The DOJ’s decision to enter into the NPA was premised on, inter alia, (1) Bank Hapoalim’s representation that it would exit the private banking business outside of Israel and “take all necessary steps to close BHS and surrender its banking license” and (2) Bank Hapoalim’s “exemplary cooperation” with the DOJ’s investigation.[26] Although Bank Hapoalim did not receive voluntary disclosure credit because it did not voluntarily and timely disclose the conduct at issue, it did receive full credit for its cooperation, which included “conducting an extensive internal investigation,” “making factual presentations” on a wide variety of topics, “review[ing] more than 250,000 documents and hundreds of audio recordings,” “producing translations of key documents and transcriptions of audio files,” and “making employees available for interviews.” [27]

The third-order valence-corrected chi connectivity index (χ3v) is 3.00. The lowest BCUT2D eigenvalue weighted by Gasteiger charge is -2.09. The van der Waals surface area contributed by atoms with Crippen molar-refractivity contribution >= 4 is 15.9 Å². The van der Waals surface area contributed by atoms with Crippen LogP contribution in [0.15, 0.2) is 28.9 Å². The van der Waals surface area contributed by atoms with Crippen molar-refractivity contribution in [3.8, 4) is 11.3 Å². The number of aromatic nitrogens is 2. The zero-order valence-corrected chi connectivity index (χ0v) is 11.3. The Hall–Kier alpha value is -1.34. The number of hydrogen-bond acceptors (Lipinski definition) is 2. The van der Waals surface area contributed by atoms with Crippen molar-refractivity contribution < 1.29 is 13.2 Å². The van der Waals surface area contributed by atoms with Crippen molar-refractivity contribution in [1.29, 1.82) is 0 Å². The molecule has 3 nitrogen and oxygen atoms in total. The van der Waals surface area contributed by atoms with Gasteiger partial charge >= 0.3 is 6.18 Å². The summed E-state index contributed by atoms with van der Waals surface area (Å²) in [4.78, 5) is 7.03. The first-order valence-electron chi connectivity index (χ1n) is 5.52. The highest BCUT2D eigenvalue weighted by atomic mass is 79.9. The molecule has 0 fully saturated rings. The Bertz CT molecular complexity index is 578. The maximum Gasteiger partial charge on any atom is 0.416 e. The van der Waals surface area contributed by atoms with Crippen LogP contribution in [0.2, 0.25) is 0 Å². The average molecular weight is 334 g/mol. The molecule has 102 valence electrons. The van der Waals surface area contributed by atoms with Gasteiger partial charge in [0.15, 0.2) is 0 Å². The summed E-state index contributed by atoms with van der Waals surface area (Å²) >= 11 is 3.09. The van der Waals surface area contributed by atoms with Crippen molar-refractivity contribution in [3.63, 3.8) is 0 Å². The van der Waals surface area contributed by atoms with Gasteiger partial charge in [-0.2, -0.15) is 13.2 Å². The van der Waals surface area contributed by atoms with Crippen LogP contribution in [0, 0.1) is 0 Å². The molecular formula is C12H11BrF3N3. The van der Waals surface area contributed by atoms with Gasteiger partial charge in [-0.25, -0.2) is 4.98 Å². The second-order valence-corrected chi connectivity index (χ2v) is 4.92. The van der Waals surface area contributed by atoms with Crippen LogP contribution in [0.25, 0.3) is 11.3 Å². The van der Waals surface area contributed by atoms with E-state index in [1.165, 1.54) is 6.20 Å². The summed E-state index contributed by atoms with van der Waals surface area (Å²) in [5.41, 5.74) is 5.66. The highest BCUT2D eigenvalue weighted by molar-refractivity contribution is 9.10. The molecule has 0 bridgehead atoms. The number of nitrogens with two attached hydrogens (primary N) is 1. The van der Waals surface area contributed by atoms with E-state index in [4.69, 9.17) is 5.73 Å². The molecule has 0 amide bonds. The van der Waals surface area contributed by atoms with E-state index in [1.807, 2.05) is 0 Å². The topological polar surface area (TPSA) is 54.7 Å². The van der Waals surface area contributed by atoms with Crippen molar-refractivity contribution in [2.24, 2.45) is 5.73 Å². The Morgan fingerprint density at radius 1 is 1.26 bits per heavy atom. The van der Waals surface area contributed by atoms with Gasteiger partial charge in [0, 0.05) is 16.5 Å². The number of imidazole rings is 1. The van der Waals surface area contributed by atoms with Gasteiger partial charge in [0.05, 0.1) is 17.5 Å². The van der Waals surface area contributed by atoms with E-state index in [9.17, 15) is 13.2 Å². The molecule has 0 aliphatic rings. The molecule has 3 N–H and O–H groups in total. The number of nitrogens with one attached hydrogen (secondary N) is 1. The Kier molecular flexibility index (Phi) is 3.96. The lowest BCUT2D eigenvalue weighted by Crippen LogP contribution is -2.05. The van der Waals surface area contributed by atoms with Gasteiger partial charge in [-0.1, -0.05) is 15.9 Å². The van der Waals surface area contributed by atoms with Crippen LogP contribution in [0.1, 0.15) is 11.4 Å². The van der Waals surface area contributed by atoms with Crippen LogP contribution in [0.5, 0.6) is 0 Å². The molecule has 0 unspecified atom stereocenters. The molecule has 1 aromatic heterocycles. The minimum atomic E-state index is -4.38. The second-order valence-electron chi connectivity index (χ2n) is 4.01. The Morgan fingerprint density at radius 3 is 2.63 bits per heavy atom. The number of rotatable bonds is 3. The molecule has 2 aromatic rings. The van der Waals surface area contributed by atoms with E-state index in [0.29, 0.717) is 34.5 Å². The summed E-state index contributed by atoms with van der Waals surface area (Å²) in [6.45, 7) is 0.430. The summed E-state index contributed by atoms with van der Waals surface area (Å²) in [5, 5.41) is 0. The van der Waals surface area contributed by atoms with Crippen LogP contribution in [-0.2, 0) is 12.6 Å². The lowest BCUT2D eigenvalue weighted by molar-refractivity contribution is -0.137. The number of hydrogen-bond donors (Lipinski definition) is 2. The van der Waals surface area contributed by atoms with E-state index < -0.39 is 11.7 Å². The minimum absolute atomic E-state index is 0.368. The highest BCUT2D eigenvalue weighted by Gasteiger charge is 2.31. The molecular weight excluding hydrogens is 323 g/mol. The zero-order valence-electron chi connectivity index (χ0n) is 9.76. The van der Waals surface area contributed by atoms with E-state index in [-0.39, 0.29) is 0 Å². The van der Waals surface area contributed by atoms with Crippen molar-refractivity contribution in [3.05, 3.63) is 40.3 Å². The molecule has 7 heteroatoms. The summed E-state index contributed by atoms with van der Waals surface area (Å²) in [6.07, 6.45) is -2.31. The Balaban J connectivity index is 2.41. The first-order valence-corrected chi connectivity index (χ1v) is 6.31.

Implications and Observations

The recent resolutions with Bank Hapoalim for its participation in the alleged tax evasion conspiracy illustrate that U.S regulators continue to work together to aggressively pursue non-U.S. financial institutions that assist their U.S. taxpayer customers in concealing income and assets in offshore banking accounts and in evading taxes. Here, the DOJ resolution marks the third time an Israeli bank, in particular, has admitted to such criminal conduct,[28] and represents the second-largest recovery by the DOJ in connection with its investigations into the facilitation of offshore U.S. tax evasion by foreign banks since 2008.[29]